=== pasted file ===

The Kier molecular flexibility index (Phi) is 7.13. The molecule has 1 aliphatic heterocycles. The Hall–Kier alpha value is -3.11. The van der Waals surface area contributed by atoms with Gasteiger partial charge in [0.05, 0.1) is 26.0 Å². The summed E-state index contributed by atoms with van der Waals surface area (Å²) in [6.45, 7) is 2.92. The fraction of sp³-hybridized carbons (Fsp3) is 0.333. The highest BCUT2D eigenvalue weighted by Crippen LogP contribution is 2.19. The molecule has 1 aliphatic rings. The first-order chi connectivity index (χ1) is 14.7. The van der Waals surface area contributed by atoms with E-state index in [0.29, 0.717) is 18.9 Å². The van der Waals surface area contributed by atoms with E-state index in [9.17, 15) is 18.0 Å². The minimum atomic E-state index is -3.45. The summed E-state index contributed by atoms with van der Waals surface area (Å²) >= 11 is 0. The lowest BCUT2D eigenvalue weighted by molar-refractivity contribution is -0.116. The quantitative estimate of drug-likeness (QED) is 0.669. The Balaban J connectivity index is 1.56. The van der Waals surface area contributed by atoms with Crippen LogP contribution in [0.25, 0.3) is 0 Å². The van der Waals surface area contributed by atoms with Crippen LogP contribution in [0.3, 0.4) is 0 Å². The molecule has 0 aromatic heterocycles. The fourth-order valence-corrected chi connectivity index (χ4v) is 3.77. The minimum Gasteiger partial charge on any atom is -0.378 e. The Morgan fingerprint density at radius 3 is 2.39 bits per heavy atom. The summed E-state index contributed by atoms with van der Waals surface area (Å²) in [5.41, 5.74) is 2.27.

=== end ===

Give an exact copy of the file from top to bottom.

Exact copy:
The Kier molecular flexibility index (Phi) is 7.13. The molecule has 1 aliphatic heterocycles. The Hall–Kier alpha value is -3.11. The van der Waals surface area contributed by atoms with Gasteiger partial charge in [0.05, 0.1) is 26.0 Å². The summed E-state index contributed by atoms with van der Waals surface area (Å²) in [6.45, 7) is 2.92. The fraction of sp³-hybridized carbons (Fsp3) is 0.333. The highest BCUT2D eigenvalue weighted by Crippen LogP contribution is 2.19. The molecule has 1 aliphatic rings. The first-order chi connectivity index (χ1) is 14.7. The van der Waals surface area contributed by atoms with E-state index in [0.29, 0.717) is 18.9 Å². The van der Waals surface area contributed by atoms with E-state index in [9.17, 15) is 18.0 Å². The minimum atomic E-state index is -3.45. The summed E-state index contributed by atoms with van der Waals surface area (Å²) >= 11 is 0. The lowest BCUT2D eigenvalue weighted by molar-refractivity contribution is -0.116. The quantitative estimate of drug-likeness (QED) is 0.669. The Balaban J connectivity index is 1.56. The van der Waals surface area contributed by atoms with Crippen LogP contribution in [0.25, 0.3) is 0 Å². The van der Waals surface area contributed by atoms with Crippen LogP contribution in [0.3, 0.4) is 0 Å². The molecule has 0 aromatic heterocycles. The fourth-order valence-corrected chi connectivity index (χ4v) is 3.77. The minimum Gasteiger partial charge on any atom is -0.378 e. The Morgan fingerprint density at radius 3 is 2.39 bits per heavy atom. The summed E-state index contributed by atoms with van der Waals surface area (Å²) in [5.41, 5.74) is 2.27.